Prof. Jon Krosnick says “you need to emphasize individual risk” as one tactic, adding that people must be convinced that they could actually die or become severely ill from the virus.
Prof. Jennifer Pan and colleagues have shown that discrimination against Chinese students in the U.S. may be making them more supportive of the nationalism and authoritarian rule practiced by the regime in Beijing.
Cheryl Phillips’ Big Local News team have been collecting, processing and releasing data sets that journalists can use in their coverage of the pandemic.
An interdisciplinary team from the Dept. of Communication and the Dept. of Epidemiology reveals reasons why people failed to comply to social distancing guidelines.
In this WSJ article, Prof. Jeremy Bailenson discusses why many of us are getting mentally exhausted from videoconferencing—whether for a work meeting, an online dance class, or a virtual happy hour.
Janine Zacharia and colleague Andrew Grotto discuss strategies for reporters and editors to write about disinformation, leaked material and propaganda in a responsible and timely way.
Check health-related information about the coronavirus from established news sources rather than from shared stories in social media, advises Prof. Jeff Hancock.
In TIME and The Atlantic articles, Prof. Jeff Hancock discusses the impact of social media during the crisis and the benefits of virtual meals with friends.
In a complex news environment, Communication professors urge voters to be careful consumers of political information and to think hard about where information comes from and how it reaches them.
The 2020 Rebele Symposium – held the day after Super Tuesday – focuses on swing-state coverage of the presidential election and features reporters from Pennsylvania, Wisconsin, Michigan and Florida. Watch the video.
A Conversation about the New York Times 1619 Project. Featuring New York Times correspondent Nikole Hannah-Jones and writer Kiese Laymon. Moderated by JSK managing director Michael Bolden. Watch the video.
Prof. Byron Reeves and colleagues say that we need to move beyond measures of screen time, and record and analyze everything people see and do on their devices.
Prof. Gabriella Harari finds that it’s personality that influences how people use their digital devices; technology is just a medium to channel our everyday behavior.
“Our data suggest that Google’s search algorithm is not biased along political lines, but instead emphasizes authoritative sources,” said Prof. Jeff Hancock.
Research by Prof. Jon Krosnick and colleagues shows how uncertainty in scientific predictions can help and harm credibility.
Prof. James Fishkin and colleagues brought american voters together for a nonpartisan discussion about the major issues of the 2020 presidential election.
Artificial intelligence is remaking the news. Those who control it are reshaping society. Communication scholars and JSK journalists weigh in on the issue.
Prof. Byron Reeves and colleagues say the phrase can’t remotely capture our ever-shifting digital experience. Say hello to the “screenome.”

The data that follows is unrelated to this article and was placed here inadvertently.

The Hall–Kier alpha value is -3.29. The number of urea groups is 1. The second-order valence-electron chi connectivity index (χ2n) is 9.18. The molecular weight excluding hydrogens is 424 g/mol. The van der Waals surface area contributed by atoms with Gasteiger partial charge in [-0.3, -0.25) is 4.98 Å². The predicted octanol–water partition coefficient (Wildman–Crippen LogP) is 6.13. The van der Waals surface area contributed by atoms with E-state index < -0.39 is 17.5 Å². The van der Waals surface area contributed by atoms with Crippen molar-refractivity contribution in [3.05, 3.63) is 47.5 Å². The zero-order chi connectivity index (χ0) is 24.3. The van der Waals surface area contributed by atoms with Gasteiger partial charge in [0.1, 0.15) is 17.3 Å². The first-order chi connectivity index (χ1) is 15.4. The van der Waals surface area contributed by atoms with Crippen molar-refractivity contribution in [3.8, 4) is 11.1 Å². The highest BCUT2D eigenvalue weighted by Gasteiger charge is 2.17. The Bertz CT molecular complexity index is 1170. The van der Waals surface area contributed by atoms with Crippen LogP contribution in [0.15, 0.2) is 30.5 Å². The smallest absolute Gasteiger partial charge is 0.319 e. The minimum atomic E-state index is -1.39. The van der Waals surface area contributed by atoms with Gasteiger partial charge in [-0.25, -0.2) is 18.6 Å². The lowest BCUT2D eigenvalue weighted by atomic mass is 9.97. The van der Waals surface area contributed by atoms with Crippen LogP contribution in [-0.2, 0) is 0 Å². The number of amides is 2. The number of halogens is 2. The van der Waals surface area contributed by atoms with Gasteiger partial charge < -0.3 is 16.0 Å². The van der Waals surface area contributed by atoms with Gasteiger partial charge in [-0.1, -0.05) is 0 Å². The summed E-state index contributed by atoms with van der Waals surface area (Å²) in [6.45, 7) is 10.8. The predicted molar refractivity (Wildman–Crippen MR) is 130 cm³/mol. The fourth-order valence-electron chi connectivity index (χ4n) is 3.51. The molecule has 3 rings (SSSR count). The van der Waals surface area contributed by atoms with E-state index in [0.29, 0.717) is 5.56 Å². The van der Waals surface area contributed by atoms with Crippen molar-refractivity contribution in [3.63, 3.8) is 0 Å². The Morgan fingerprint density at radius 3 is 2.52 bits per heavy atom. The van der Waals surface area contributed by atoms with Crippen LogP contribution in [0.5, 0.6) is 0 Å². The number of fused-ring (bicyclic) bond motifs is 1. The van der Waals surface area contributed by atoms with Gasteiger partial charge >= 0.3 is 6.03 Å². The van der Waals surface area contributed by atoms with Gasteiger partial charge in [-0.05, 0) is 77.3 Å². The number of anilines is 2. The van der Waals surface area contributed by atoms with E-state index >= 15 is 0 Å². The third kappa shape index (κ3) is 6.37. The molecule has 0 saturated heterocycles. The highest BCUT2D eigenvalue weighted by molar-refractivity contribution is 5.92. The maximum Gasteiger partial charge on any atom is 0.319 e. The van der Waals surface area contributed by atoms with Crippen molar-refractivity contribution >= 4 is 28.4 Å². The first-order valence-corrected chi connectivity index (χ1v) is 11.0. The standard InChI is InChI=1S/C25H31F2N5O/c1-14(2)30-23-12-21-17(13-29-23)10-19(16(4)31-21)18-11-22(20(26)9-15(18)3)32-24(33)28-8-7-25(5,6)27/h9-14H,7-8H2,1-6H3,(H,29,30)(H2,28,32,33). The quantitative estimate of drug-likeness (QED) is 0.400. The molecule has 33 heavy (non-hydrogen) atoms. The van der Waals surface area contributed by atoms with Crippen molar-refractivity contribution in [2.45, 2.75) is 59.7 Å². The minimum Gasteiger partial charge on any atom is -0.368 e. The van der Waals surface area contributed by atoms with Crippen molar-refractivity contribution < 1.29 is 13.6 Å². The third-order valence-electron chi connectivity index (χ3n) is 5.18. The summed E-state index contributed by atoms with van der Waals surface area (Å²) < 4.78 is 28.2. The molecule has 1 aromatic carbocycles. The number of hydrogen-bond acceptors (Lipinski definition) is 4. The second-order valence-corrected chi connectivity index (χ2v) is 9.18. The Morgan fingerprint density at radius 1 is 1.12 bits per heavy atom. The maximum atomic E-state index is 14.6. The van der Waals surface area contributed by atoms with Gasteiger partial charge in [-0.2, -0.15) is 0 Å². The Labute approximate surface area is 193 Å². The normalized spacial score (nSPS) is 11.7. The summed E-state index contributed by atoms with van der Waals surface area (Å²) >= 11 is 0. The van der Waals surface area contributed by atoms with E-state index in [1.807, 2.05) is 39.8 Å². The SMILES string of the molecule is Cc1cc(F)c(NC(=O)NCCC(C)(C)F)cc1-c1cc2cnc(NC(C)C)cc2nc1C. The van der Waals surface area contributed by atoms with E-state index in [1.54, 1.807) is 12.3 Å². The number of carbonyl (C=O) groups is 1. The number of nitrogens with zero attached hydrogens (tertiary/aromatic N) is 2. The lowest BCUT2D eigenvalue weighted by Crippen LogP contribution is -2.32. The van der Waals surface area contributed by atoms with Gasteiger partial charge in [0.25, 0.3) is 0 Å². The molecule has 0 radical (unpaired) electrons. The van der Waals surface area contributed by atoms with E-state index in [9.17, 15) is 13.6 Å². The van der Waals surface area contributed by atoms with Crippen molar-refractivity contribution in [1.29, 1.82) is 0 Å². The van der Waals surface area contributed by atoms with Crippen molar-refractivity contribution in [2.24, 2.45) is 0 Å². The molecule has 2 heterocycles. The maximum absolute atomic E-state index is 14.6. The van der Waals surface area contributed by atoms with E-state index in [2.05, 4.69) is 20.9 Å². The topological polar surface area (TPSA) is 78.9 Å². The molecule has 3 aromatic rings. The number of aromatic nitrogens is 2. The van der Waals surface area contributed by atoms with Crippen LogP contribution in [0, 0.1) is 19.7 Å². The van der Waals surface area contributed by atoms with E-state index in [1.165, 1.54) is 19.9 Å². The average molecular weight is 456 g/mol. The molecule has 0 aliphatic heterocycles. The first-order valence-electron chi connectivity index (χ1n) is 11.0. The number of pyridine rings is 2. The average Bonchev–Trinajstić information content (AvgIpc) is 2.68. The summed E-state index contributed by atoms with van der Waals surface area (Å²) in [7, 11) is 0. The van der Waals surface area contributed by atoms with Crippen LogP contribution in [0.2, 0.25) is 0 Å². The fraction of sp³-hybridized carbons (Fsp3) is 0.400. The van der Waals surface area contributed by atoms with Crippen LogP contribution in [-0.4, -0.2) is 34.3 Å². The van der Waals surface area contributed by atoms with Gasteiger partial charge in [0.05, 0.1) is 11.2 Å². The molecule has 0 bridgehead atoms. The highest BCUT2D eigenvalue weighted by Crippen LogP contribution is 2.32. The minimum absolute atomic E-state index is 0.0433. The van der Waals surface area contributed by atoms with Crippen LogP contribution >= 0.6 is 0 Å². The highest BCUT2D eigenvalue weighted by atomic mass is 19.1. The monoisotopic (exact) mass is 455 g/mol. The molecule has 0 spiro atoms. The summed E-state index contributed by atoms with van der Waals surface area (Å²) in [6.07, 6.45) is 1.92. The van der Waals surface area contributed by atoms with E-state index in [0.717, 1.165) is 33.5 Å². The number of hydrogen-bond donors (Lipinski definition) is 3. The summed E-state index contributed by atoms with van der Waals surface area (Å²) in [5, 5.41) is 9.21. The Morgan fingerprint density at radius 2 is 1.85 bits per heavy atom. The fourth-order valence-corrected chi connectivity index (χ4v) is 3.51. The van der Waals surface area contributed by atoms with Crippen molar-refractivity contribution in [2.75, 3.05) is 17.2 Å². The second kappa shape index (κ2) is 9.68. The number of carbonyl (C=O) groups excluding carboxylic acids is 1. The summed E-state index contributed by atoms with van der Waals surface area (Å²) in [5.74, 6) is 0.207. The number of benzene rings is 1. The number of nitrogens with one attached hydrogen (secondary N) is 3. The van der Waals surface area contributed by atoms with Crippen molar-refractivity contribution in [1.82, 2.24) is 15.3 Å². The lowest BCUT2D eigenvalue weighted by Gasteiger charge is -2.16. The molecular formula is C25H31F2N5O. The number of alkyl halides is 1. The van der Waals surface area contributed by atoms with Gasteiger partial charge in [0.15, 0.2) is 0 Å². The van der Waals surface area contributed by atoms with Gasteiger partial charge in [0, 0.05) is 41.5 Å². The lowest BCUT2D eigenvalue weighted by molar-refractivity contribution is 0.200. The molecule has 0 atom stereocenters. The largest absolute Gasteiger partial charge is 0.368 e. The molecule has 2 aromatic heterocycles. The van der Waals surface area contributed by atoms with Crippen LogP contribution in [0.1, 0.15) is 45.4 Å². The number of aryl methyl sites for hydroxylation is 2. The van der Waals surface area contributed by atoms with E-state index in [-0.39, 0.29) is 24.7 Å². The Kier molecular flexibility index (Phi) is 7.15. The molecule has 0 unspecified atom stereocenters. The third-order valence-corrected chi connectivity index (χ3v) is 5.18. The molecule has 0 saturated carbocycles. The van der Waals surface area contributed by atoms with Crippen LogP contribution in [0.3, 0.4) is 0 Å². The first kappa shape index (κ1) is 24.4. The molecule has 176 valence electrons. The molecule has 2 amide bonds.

Virtual Human Interaction Lab researchers found that after people had an experience in augmented reality (AR) – simulated by wearing goggles that layer computer-generated content onto real-world environments – their interactions in their physical world changed as well, even with the AR device removed.
The Center for Advanced Study in the Behavioral Sciences nurtures interdisciplinary research and exploration of pressing societal questions and problems.
Health news from NPR. Prof. Jeff Hancock’s research suggests we can pick up on — and mirror — the emotions we encounter in our social media feeds.
The “Green New Deal” being pushed by House Democrats is quickly becoming a litmus test for 2020 Democratic Presidential candidates. Prof. Jon Krosnick discusses the issue.
Hamilton looks at how presidents – past and present – have navigated relationships with the White House press corps.
A conversation with Bob Woodward. Woodward discusses his reporting from Nixon to Trump and the challenges confronting the press, the presidency, and American democracy. Watch the video.
Virtual Human Interaction Lab researchers found that people who underwent a virtual reality experience, called “Becoming Homeless,” were more empathetic toward the homeless and more likely to sign a petition in support of affordable housing than other study participants.
The first project the Stanford Journalism and Democracy Initiative is initiating is “Big Local News,” an effort to help local newsrooms with the data collection and analysis needed for investigative reporting.
Prof. Fred Turner has been studying the role of art and countercultural movements – including the communal, participatory lifestyle celebrated at the annual Burning Man festival – that have had far-reaching influence in the workplace of tech firms.
Prof. James Fishkin’s Op-Ed in The Wall Street Journal discusses how representative panels of the populace have helped choose energy policy in Texas, constitutional amendments in Mongolia, and other issues in 28 countries.
A survey by Prof. Jon Krosnick shows Americans overwhelmingly want a reduction in global warming and support renewable energy development.
What would it be like to live in the body of someone else? In this video Prof. Jeremy Bailenson describes how virtual reality experiences can increase empathy for others.
What kind of journalism do we need, and what are the ramifications of journalism not fulfilling this need? Eight scholars from six countries came together to discuss this question by addressing the intensifying connections between journalism, justice, and digital technologies.